The general election was lost, ultimately because of a feeling that it was time for a change. And so far, our response has been right – to focus on becoming a community organisation. To paraphrase a song “a movement once again”. At least we will have a greater capacity to get our message across. But we have to rethink our assumptions about having a hands-off approach to the direction our economy takes in the long-run, and having a deferential attitude towards those with unaccountable power in this country.

We’re focusing this week on the British Promise, how people in these nations work hard in the hope they can retire comfortably and their children can go on to enjoy a better life. This promise is undermined by the squeeze on living standards, the silent crisis for families and individuals brought about by rising rent, food, and utility bills, the cost of care services – by stagnant wages or lack of employment.

Most people work in the private sector, within corporate workplaces – most without trade union representation – for a number of reasons, chiefly restrictive legislation (red tape, if you will) designed to limit the collective strength of workers. There is a contentment theory – most workers are content to be without union cover, to be uninsured. This completely ignores the issue of power – state and corporate power has sought to demobilise organised labour because the mutuality of trade unions, the processes of democracy and solidarity, threatened the primacy of investor interests.

And most people work in an entirely different kind of private sector – I’m thinking here of the work of mothers and fathers, of carers within the family, including siblings and grandparents – there’s no hourly rate for this work, and where would we be without it?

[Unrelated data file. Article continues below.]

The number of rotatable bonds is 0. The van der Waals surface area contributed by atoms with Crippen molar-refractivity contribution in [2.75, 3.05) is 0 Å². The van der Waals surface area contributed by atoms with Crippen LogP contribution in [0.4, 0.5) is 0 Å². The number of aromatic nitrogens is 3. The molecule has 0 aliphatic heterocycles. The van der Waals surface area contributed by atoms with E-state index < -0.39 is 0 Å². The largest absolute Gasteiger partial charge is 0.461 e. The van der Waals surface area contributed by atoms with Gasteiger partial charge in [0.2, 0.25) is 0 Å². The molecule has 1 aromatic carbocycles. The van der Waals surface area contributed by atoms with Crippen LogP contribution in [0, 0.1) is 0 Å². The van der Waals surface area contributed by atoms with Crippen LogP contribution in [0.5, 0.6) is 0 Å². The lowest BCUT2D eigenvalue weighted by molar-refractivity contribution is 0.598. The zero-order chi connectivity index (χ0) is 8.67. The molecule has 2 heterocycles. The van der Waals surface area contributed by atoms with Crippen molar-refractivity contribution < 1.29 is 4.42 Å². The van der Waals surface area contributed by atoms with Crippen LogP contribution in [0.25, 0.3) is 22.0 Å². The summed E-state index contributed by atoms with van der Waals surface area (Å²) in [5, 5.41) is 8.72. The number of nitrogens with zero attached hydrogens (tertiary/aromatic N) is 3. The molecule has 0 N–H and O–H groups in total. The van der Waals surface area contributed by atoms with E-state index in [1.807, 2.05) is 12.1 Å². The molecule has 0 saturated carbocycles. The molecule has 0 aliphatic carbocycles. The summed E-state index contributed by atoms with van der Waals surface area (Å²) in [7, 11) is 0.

There’s also voluntary work, which in an era of high unemployment is supposed to take the place of paid jobs in the public sector, the so-called Big Society, and as a means of improving your skills so you can improve your chance in the competition for jobs in the private sector.

A few weeks ago I overheard a conversation that brought tears to my eyes. Two young men in their late teens, unemployed but volunteering in a charity shop: one saying to the other that he wished he’d worn his reading glasses because he didn’t know they would be shown how to work the cash register that day – and that if he could say in job applications that he had that experience, he might stand a better chance of getting paid employment in a shop or supermarket.

John Denham has started a discussion about the “good company”, but the Shadow Cabinet have not yet dealt with “good ownership” in a way that relates to people’s working lives. I wrote an article last year for Labour List, part of the Ideas for Electability series, called The Right to Own, (thanks to Mark Ferguson) which was essentially a revised version of a guest blog-post I had written for “Though Cowards Flinch” (thanks to Paul Cotterill). I argued that Labour should help establish what would be a more ambitious version of Supporters Direct – which helped football fans gain a collective shareholding in their clubs, which has led to a number of smaller clubs becoming entirely owned by their fans. If this could be done for football fans, could it not be done more broadly, to help workers gain a collective stake in their company?